The effects of these types of artificial deadlines have been explored by Stefan Skrimshire in his short 2011 film Beyond the Tipping Point. The concern expressed is that images of deadlines crossed, after which mitigation efforts will be rendered meaningless, may well induce feelings of helplessness or apathy, if not cynicism when the end of the world does not arrive. As Skrimshire says, we need to move “beyond the shallow moral formula of ‘X years to save the planet’. We must … challenge our obsession with final, ‘once and for all’ points after which, if crossed, all will be lost.”
Although the 100 months has passed and the “sky has not fallen in” (cf. Renata Tyszczuk’s Cautionary tales: The Sky is Falling! The World is Ending!), it seems very hard for politicians and campaigners to avoid the attractions of climate “deadline-ism”. And there seems a constantly refreshing selection of new deadlines to choose from.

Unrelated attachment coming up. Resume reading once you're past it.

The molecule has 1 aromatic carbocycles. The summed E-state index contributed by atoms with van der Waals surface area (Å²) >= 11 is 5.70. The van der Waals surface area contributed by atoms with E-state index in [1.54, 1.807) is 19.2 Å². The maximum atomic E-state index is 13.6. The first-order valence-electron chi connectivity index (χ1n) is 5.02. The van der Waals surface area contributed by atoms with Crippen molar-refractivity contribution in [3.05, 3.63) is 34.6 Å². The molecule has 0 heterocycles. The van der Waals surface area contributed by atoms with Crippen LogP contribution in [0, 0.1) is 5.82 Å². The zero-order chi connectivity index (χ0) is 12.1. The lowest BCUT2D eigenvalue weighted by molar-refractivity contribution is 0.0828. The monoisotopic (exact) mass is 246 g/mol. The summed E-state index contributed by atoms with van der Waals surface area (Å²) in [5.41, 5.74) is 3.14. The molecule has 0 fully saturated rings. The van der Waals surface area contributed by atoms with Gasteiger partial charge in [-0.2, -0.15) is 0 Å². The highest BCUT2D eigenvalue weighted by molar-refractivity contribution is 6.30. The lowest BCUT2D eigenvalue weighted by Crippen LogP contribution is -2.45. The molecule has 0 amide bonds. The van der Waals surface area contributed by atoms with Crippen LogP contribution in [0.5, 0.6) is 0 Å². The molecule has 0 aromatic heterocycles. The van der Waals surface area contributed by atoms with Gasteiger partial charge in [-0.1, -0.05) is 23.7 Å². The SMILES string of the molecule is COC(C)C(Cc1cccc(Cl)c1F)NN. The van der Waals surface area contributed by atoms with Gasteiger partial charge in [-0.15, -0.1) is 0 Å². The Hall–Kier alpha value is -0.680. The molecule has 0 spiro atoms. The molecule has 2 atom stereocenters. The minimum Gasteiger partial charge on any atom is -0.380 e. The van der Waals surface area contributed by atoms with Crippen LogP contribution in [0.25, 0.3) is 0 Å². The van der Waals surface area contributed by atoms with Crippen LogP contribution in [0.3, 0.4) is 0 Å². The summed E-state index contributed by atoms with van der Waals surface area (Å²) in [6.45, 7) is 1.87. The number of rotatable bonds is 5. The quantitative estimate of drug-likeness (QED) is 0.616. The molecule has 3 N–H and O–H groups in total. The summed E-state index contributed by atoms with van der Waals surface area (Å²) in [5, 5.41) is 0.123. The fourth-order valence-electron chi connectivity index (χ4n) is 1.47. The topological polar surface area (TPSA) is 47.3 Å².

Some more recent expressions revolve around the ‘exhaustion’ of the allowable carbon budget. Take this recent claim from IIASA in Austria: “After 2020 emissions must start declining … near-term action is essential”. The climate clock has been re-set from last Thursday to a new 50 month deadline of January 2021. Offering a slightly longer horizon is Mike Mann: “New calculations … indicate that if the world continues to burn fossil fuels at the current rate, global warming will rise to 2°C by 2036, crossing a threshold that will harm human civilization.” Or, longer still, Prince Charles’ recalculation places the deadline to avoid catastrophic climate change now to be 2050.